For the first time in my life, I have been forced to deal with the sudden death of someone in my immediate family. Such a death is akin to a tsunami of grief engulfing everyone. Not only immediate relatives but their friends and distant relatives as well, if not affected by the death, sympathize with those who are.
I am only talking about one death. Last night when I was watching the news, it occurred to me that if one death affects, say, 100 people, then 35 deaths in a war zone potentially affects 3,500 people.
In the last few days I’ve found that my sister's death has affected me less than that of an uncle I hardly knew, dying when I was a child. But then are war deaths. Devastating attacks occur in world war zones each and every day, but have we heard about all this so many times on the news that we disassociate from the pain?
I believe we have. In the example above, I mentioned an attack with a death toll of 35. That should be shocking in its own right, but it isn't. Attacks with such high death tolls are commonplace in Iraq; frequently two or more such attacks happen each day. Maybe they can't be shocking, but I feel that they should still be upsetting.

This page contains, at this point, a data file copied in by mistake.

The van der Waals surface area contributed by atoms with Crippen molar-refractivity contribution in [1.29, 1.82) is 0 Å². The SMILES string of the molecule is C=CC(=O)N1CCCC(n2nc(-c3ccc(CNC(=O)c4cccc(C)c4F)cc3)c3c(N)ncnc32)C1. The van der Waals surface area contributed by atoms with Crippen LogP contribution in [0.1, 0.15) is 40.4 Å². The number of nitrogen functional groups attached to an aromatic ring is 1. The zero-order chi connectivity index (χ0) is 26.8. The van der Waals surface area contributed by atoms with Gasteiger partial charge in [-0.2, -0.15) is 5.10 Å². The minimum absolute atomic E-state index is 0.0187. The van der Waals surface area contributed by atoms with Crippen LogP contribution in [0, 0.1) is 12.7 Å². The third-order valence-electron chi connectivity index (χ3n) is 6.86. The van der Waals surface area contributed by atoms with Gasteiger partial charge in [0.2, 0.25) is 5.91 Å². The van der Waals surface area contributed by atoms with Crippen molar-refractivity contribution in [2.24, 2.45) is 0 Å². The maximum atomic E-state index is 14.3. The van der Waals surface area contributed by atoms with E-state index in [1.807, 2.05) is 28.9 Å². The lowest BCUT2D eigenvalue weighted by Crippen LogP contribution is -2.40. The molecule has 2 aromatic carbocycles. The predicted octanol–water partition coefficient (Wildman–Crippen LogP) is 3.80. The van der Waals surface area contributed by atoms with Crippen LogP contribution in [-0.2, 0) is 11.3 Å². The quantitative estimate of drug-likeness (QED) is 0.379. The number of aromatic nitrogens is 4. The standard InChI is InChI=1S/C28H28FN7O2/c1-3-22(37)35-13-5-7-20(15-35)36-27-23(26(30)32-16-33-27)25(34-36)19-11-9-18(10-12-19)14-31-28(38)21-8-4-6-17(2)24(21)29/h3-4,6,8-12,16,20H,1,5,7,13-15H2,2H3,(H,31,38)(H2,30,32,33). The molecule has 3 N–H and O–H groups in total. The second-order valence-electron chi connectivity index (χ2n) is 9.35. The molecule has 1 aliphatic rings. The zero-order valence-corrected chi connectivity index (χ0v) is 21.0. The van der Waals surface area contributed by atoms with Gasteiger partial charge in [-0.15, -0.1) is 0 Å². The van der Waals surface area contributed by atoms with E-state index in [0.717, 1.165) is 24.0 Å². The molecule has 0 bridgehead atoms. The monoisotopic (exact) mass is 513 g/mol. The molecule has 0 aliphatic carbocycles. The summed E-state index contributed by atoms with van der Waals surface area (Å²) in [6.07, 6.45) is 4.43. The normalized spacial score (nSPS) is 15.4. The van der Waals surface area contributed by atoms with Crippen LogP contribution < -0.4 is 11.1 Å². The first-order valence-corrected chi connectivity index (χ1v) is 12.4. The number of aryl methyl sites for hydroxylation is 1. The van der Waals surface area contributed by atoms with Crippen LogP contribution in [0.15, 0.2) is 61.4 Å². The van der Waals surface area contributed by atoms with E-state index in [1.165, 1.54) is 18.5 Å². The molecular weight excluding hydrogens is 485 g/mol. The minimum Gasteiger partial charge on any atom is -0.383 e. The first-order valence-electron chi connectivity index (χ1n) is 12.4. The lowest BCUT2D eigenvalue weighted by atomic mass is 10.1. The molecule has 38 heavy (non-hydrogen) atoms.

If an attack at a Baghdad marketplace killed 15 people, you might easily have 1,500 people in separate families forced into the grieving process. More likely it would be a family walking through the market together. Maybe four of those killed were from the same family — mother, father, daughter, and son. For their extended family, that is a tsunami of grief, like the one hitting my family, multiplied by a factor of four. There could have been another member of the family on the day out to the market, but she had gone to get an ice cream, or straggled behind admiring something that caught her eye. Now she has the grief to deal with, plus the guilt of surviving. The extended family now has the grief of all the deaths, plus the heart-breaking sympathy for the one left behind.
If every time an attack like this happened, everyone looked at and thought about it in this way, would there be less violence in the world?